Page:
Grammar

Marshall or Marital? When a Typo Correction Makes it Worse

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A Florida politician should learn to avoid tweeting in anger, especially after his typo correction turned one mistake into two.

Poor Marco Rubio made a typo correction this week but only caught more flak.

His original tweet, posted at 10:04 a.m. Monday, read, “Please stop spreading stupid rumors about marshall law. COMPLETELY FALSE. We will continue to see closings & restrictions on hours of non-essential businesses in certain cities & states. But that is NOT marshall law.”

Ordinarily, everyone might applaud a leader who’d want to set the record straight. We’d applaud people trying to stop false rumors and fake news.

But in this case, he didn’t catch his typo before posting it. At some point, hours later, he either noticed or someone told him about it.

So he posted this correction as a retweet of the original: “I apologize for the typo. I meant to type stupid rumors about marital law not marshall law. My bad.”

Double oops!

No, he didn’t mean marital, either.

His original tweet contained marshall, which is either a person’s name that means “horse servant” or a Scottish surname that means “lover of horses.”

A marshal can be “a person who arranges and directs the ceremonial aspects of a gathering,” as in a parade’s grand marshal. It can also mean “a general officer of the highest military rank.” We also know it from law enforcement as “an officer having charge of prisoners,” “an officer appointed for a judicial district to execute the process of the courts and perform various duties similar to those of a sheriff,” “a city law officer entrusted with particular duties,” or “the administrative head of a city police department or fire department.”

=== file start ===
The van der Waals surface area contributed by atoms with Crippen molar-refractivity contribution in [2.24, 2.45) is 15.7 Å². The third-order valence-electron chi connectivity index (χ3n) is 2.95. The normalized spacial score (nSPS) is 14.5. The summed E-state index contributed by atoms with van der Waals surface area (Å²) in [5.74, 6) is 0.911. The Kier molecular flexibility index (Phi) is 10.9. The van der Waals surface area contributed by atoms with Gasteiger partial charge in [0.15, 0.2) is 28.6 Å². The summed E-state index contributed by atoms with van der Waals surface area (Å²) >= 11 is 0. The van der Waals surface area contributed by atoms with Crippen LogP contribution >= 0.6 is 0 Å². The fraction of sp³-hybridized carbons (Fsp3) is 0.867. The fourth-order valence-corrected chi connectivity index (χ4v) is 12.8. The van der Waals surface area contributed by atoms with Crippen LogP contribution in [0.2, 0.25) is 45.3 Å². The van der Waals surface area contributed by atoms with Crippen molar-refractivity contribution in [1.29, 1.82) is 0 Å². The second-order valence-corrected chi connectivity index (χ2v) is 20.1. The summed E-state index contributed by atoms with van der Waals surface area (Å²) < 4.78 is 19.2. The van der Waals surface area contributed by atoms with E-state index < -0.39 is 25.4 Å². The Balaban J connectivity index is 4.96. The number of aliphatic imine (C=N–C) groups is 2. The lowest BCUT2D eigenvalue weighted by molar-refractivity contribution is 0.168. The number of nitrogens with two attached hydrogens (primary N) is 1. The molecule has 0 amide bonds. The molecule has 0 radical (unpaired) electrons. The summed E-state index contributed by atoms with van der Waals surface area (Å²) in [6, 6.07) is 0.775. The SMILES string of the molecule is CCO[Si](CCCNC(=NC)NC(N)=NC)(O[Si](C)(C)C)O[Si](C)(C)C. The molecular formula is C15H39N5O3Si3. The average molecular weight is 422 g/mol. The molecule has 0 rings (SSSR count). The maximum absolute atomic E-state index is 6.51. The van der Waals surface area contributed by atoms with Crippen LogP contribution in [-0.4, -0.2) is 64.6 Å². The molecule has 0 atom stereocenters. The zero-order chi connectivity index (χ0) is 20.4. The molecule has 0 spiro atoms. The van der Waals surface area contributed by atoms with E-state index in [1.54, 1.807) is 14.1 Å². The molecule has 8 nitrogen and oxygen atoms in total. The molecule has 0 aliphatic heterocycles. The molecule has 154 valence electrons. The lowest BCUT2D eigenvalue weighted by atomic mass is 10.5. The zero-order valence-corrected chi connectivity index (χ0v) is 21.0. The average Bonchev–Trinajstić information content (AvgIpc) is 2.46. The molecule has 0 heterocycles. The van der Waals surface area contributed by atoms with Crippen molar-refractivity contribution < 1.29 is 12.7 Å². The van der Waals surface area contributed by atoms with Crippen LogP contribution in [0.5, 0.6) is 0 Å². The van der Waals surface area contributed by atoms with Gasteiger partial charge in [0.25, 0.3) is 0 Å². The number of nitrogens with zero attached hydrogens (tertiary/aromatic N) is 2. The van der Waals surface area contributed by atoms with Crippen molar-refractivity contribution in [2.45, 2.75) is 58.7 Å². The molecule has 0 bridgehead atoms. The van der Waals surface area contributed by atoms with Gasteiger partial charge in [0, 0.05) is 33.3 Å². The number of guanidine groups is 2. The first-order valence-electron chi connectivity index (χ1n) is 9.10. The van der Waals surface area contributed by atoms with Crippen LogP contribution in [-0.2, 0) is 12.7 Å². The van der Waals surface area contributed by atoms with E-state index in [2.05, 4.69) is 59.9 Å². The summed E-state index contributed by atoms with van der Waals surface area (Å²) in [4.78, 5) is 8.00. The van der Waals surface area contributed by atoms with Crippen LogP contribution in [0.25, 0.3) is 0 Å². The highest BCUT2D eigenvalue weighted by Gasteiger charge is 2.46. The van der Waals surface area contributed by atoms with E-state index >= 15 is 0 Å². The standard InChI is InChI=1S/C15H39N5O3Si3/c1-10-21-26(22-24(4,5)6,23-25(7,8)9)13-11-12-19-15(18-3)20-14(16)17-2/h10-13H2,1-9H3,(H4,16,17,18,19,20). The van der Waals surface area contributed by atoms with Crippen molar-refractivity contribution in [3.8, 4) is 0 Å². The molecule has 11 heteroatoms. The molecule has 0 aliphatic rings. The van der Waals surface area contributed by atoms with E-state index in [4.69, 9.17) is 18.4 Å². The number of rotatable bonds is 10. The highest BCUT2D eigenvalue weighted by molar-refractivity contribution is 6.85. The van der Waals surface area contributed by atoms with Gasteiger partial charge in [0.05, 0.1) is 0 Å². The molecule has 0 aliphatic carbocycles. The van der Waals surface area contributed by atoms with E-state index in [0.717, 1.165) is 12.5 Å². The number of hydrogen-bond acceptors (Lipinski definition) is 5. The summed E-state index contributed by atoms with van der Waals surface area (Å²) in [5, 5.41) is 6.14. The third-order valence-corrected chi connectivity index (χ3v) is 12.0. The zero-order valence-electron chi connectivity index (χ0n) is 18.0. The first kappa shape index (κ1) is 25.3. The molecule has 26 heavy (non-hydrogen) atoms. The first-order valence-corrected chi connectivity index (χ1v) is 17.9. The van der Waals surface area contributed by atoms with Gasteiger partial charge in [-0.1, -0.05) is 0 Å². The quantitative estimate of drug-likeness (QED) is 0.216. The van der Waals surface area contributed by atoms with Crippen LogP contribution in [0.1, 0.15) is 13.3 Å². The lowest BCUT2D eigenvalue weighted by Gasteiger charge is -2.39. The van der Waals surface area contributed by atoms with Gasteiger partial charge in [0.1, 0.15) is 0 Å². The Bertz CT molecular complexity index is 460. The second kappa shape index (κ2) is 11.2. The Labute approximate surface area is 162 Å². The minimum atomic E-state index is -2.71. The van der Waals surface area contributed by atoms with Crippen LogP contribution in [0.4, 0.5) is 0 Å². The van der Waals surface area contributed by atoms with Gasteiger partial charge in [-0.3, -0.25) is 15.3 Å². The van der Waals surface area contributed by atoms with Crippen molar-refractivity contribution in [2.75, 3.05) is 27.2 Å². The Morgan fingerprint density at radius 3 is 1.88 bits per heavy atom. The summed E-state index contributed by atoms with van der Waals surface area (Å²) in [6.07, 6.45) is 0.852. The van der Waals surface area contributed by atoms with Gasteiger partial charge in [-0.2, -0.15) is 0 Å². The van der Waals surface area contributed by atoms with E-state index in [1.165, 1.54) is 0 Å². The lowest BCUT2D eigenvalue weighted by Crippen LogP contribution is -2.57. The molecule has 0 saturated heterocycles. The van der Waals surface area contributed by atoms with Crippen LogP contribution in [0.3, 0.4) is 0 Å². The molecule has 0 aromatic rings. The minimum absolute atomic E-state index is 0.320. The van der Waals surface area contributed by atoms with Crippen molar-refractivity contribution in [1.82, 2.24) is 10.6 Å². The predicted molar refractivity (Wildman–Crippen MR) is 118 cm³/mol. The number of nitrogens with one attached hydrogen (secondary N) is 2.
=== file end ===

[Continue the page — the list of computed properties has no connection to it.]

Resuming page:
His follow-up tweet used the word marital, which refers to marriage.

He meant to say martial, which, when used with law, means “the law administered by military forces that is invoked by a government in an emergency when the civilian law enforcement agencies are unable to maintain public order and safety.”

Sure, we all know what he meant. But social media isn’t exactly kind when it comes to that kind of thing.

“Bro you should have quit while you were ahead,” one Twitter user responded.

“Who corrects a typo with another typo?” another posted with all caps and a string of exclamation points and question marks.

I haven’t seen a second correction so far. So maybe he decided to quit while he was still behind.

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Patrick is a Christian with more than 29 years experience in professional writing, producing and marketing. His professional background also includes social media, reporting for broadcast television and the web, directing, videography and photography. He enjoys getting to know people over coffee and spending time with his dog.